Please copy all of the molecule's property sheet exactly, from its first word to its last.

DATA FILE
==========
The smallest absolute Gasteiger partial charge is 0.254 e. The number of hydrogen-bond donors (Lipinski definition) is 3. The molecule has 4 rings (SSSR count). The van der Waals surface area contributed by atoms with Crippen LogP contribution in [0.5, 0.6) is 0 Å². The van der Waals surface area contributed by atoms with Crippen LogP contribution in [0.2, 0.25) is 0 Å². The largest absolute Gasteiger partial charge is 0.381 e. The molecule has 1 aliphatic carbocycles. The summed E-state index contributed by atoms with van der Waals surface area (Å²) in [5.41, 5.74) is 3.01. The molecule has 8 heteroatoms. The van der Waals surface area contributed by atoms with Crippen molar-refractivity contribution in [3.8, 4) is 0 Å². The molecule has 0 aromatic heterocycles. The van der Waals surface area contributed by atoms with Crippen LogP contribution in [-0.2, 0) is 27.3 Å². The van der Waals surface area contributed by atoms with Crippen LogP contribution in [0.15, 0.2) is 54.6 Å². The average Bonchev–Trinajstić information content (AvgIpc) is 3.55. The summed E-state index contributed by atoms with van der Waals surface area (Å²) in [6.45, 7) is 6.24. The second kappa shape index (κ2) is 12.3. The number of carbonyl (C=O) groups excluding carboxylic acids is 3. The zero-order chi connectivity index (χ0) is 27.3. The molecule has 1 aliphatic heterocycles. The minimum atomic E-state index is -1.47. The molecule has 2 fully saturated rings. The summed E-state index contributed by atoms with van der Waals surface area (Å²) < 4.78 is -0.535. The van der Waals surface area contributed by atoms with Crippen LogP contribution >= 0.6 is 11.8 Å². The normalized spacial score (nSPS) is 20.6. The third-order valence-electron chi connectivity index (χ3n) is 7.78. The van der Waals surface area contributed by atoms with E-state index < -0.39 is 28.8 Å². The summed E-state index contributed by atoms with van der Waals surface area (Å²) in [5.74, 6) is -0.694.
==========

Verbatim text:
The smallest absolute Gasteiger partial charge is 0.254 e. The number of hydrogen-bond donors (Lipinski definition) is 3. The molecule has 4 rings (SSSR count). The van der Waals surface area contributed by atoms with Crippen LogP contribution in [0.5, 0.6) is 0 Å². The van der Waals surface area contributed by atoms with Crippen LogP contribution in [0.2, 0.25) is 0 Å². The largest absolute Gasteiger partial charge is 0.381 e. The molecule has 1 aliphatic carbocycles. The summed E-state index contributed by atoms with van der Waals surface area (Å²) in [5.41, 5.74) is 3.01. The molecule has 8 heteroatoms. The van der Waals surface area contributed by atoms with Crippen molar-refractivity contribution in [3.8, 4) is 0 Å². The molecule has 0 aromatic heterocycles. The van der Waals surface area contributed by atoms with Crippen LogP contribution in [-0.2, 0) is 27.3 Å². The van der Waals surface area contributed by atoms with Crippen LogP contribution in [0.15, 0.2) is 54.6 Å². The average Bonchev–Trinajstić information content (AvgIpc) is 3.55. The summed E-state index contributed by atoms with van der Waals surface area (Å²) in [6.45, 7) is 6.24. The second kappa shape index (κ2) is 12.3. The number of carbonyl (C=O) groups excluding carboxylic acids is 3. The zero-order chi connectivity index (χ0) is 27.3. The molecule has 1 aliphatic heterocycles. The minimum atomic E-state index is -1.47. The molecule has 2 fully saturated rings. The summed E-state index contributed by atoms with van der Waals surface area (Å²) < 4.78 is -0.535. The van der Waals surface area contributed by atoms with Crippen LogP contribution >= 0.6 is 11.8 Å². The normalized spacial score (nSPS) is 20.6. The third-order valence-electron chi connectivity index (χ3n) is 7.78. The van der Waals surface area contributed by atoms with E-state index < -0.39 is 28.8 Å². The summed E-state index contributed by atoms with van der Waals surface area (Å²) in [5.74, 6) is -0.694.